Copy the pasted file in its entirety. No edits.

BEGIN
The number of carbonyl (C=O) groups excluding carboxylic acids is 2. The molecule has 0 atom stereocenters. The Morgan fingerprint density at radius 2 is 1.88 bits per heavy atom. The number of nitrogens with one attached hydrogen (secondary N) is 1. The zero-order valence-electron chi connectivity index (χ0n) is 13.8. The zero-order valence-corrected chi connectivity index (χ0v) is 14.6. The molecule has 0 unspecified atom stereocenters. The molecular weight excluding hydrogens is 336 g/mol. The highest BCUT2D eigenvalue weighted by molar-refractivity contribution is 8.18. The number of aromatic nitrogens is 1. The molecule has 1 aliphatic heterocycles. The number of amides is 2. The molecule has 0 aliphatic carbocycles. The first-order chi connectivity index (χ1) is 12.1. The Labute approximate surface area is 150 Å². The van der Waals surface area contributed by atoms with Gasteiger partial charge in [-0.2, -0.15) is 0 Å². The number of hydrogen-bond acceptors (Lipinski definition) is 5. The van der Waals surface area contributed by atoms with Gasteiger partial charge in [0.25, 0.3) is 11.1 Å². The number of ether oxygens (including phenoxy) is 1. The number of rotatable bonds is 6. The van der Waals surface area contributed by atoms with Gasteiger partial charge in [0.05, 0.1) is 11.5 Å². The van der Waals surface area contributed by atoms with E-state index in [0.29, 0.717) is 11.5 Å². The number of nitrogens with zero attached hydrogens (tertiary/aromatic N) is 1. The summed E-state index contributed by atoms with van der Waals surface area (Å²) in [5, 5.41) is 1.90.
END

The number of carbonyl (C=O) groups excluding carboxylic acids is 2. The molecule has 0 atom stereocenters. The Morgan fingerprint density at radius 2 is 1.88 bits per heavy atom. The number of nitrogens with one attached hydrogen (secondary N) is 1. The zero-order valence-electron chi connectivity index (χ0n) is 13.8. The zero-order valence-corrected chi connectivity index (χ0v) is 14.6. The molecule has 0 unspecified atom stereocenters. The molecular weight excluding hydrogens is 336 g/mol. The highest BCUT2D eigenvalue weighted by molar-refractivity contribution is 8.18. The number of aromatic nitrogens is 1. The molecule has 1 aliphatic heterocycles. The number of amides is 2. The molecule has 0 aliphatic carbocycles. The first-order chi connectivity index (χ1) is 12.1. The Labute approximate surface area is 150 Å². The van der Waals surface area contributed by atoms with Gasteiger partial charge in [-0.2, -0.15) is 0 Å². The number of hydrogen-bond acceptors (Lipinski definition) is 5. The van der Waals surface area contributed by atoms with Gasteiger partial charge in [0.25, 0.3) is 11.1 Å². The number of ether oxygens (including phenoxy) is 1. The number of rotatable bonds is 6. The van der Waals surface area contributed by atoms with Gasteiger partial charge in [0.05, 0.1) is 11.5 Å². The van der Waals surface area contributed by atoms with E-state index in [0.29, 0.717) is 11.5 Å². The number of nitrogens with zero attached hydrogens (tertiary/aromatic N) is 1. The summed E-state index contributed by atoms with van der Waals surface area (Å²) in [5, 5.41) is 1.90.